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Lesson 1 HAPPY Primary Source Analysis Handout

H​A​P​P​Y​ Primary Source Analysis Guide
Modern World History, Week 3
What is a primary source?
● Primary Sources​ are immediate, first-hand accounts of a topic, from
people who had a direct connection with it.
● Primary sources can include:
○ Texts of laws and other original documents.
○ Newspaper reports, by reporters who witnessed an event or who
quote people who did.
○ Speeches, diaries, letters and interviews - what the people involved
said or wrote.
○ Original research
○ Datasets, survey data, such as census or economic statistics.
○ Photographs, video, or audio that capture an event.
● For example, everything you are writing and recording right now will be a
primary source for future historians who are studying 2021!
Why do primary sources matter?
● A historian’s job is to examine primary sources and analyze them to make
historical arguments that explain the past.
○ All of your textbooks and everything we think of as historical fact
started with historians looking at primary sources
○ Writings created by historians after they analyze primary sources are
called ​secondary sources
○ BUT historians can often have ​biases​, or specific thoughts/beliefs
that skew their writing. By reading and analyzing a primary source
for yourself, you can get to the root of the information!
How do I analyze a primary source?
● To ​analyze ​means to take a detailed look at something and find its
○ Historical analysis is a detailed examination of the past in order
to identify the meaning of a certain event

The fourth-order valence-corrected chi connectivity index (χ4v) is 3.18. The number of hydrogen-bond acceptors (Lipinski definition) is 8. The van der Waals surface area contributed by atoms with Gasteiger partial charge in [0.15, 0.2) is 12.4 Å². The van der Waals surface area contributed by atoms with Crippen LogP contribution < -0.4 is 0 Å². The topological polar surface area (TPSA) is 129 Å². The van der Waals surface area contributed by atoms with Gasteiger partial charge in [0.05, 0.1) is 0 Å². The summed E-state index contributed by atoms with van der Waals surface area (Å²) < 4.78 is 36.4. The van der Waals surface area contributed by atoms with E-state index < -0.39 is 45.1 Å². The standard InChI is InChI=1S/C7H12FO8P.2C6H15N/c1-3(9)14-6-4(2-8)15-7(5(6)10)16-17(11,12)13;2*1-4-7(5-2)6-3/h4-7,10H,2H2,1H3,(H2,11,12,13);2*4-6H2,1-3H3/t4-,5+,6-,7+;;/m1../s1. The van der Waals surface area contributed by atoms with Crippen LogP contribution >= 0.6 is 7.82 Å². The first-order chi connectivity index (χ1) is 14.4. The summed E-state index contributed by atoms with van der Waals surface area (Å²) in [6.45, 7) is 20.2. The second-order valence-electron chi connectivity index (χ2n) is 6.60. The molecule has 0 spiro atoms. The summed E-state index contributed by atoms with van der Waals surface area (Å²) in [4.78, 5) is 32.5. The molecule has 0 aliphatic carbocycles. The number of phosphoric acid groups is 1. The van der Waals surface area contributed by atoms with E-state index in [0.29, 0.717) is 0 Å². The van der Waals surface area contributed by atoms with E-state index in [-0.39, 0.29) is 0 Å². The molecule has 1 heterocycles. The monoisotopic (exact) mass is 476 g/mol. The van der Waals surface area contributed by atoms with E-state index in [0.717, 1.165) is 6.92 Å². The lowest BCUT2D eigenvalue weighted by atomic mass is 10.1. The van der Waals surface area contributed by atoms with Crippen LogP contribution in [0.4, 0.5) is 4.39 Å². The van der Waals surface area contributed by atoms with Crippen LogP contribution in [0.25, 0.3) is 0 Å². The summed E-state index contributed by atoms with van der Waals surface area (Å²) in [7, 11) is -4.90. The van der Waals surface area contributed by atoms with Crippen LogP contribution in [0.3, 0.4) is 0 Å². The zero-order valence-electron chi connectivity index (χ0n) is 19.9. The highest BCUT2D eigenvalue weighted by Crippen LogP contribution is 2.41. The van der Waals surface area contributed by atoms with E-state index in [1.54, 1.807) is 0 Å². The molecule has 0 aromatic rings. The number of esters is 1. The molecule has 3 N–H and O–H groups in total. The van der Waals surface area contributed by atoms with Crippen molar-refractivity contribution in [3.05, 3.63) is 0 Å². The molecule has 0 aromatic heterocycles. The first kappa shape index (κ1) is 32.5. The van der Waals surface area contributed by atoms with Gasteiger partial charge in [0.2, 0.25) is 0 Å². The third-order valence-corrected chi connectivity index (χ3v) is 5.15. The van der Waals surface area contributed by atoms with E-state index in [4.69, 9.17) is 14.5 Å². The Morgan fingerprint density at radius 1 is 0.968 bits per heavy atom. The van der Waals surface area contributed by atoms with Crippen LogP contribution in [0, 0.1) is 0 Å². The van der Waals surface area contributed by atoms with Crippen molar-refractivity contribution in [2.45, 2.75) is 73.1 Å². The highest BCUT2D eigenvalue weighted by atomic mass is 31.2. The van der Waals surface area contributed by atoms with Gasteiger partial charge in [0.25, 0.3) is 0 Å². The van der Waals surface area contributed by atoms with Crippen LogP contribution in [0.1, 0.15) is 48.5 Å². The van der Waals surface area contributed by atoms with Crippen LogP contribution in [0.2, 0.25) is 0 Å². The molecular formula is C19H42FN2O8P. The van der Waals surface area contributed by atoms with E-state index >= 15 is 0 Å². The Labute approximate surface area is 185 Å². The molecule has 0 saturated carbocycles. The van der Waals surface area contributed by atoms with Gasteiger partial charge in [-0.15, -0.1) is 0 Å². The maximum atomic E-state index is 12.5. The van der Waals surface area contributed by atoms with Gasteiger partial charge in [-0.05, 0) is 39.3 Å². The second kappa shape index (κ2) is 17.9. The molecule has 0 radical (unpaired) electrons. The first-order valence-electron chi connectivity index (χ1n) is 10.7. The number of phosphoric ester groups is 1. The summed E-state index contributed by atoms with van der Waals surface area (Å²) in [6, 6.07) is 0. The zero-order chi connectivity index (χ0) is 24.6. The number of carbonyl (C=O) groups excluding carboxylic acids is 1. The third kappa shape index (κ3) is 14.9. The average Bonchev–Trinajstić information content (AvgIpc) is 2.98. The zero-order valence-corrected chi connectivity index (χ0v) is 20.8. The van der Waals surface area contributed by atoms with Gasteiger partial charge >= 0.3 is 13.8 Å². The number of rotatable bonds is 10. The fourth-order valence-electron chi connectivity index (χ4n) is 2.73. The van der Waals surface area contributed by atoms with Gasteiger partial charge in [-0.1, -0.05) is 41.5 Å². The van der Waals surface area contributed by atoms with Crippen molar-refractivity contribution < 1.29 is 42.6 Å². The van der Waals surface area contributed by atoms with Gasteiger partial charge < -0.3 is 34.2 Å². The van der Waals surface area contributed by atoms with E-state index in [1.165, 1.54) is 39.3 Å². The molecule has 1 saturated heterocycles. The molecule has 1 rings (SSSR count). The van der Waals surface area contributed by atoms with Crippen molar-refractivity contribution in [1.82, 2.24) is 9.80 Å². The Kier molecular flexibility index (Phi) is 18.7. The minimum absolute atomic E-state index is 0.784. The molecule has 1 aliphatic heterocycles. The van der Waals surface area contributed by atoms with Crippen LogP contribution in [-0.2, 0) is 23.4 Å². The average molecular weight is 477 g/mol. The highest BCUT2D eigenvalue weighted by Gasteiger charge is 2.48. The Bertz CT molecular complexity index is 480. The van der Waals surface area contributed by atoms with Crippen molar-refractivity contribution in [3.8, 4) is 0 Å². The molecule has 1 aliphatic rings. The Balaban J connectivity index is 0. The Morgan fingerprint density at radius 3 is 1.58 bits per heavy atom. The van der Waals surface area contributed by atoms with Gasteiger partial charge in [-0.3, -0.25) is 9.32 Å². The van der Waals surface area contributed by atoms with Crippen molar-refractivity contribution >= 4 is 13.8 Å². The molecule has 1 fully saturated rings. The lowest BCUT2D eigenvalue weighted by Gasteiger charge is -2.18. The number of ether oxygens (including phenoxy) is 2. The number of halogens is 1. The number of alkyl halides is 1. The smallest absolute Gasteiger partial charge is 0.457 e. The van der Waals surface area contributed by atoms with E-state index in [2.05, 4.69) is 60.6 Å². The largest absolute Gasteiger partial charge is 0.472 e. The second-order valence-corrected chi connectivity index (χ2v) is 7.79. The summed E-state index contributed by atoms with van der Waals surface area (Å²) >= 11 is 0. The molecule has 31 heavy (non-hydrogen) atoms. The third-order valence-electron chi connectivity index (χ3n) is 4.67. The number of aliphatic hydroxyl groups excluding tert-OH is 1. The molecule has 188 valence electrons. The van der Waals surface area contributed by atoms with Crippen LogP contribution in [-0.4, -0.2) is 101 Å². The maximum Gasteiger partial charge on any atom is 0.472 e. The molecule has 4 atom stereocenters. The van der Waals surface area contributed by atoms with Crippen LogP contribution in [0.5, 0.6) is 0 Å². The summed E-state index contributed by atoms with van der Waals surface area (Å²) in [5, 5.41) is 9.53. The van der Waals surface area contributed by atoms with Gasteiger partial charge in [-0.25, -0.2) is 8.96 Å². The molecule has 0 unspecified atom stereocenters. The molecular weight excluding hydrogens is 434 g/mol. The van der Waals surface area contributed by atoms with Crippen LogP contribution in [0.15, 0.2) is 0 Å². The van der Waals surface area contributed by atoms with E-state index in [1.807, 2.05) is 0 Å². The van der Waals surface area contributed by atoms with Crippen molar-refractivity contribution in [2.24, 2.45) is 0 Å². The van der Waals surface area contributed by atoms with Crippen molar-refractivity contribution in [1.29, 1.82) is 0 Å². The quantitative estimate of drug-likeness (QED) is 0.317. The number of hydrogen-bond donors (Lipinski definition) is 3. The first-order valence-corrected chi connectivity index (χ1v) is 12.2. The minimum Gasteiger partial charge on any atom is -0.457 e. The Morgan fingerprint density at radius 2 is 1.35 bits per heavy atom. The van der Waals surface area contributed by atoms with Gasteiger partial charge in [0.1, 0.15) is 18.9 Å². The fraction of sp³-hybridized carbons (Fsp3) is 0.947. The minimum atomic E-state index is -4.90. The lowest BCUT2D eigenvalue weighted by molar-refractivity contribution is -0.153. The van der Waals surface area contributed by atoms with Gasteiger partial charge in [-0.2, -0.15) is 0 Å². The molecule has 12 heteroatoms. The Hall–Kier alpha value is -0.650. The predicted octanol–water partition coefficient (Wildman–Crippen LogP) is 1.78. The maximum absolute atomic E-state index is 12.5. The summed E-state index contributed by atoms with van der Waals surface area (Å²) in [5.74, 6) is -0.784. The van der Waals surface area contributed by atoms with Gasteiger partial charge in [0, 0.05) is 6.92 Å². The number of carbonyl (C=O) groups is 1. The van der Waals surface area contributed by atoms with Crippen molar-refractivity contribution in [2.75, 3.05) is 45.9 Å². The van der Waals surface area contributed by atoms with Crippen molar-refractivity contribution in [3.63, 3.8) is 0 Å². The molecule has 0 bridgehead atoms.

● When you sit down to read a historical primary source, a great way to
start your analysis is to use the ​H​A​P​P​Y​ method:
Information adapted from the University of Massachussetts Boston Library Guide
https://umb.libguides.com/PrimarySources/secondary​ and Mr. E’s Codex website, “Primary
Sources: HAPPY Analysis” ​https://erfurth.co/history-handbook/primary-sources-happy-analysis
H​: ​Historical Context
● When and where was this source produced?
● What is happening in the world that caused this document to
be created?
● How does this document connect to the events that occurred
before and after its creation?
A​: ​Audience
● Who is the author speaking or writing to? Who is intended to
hear this message?
● How does the audience affect the validity of the document
and its message? E.g., how might their message have been
modified or shaped to suit their audience?
P​: ​Perspective
● What do you know about the author's background?
● How does the author's role in society and hierarchy affect
their perspective?
● How does this affect the reliability and validity of the source?
P​: ​Purpose
● What is the author's purpose and/or motivation for creating
this source?
● Is this intended to persuade or inform? Is this some sort of
● How does this affect reliability and validity?
Y​: ​Why it matters
● What is the main idea the source is trying to convey?
● Why is this source important to history? (significance!)
● Make an ​ARGUMENT: ​what is this source saying and why
does it matter?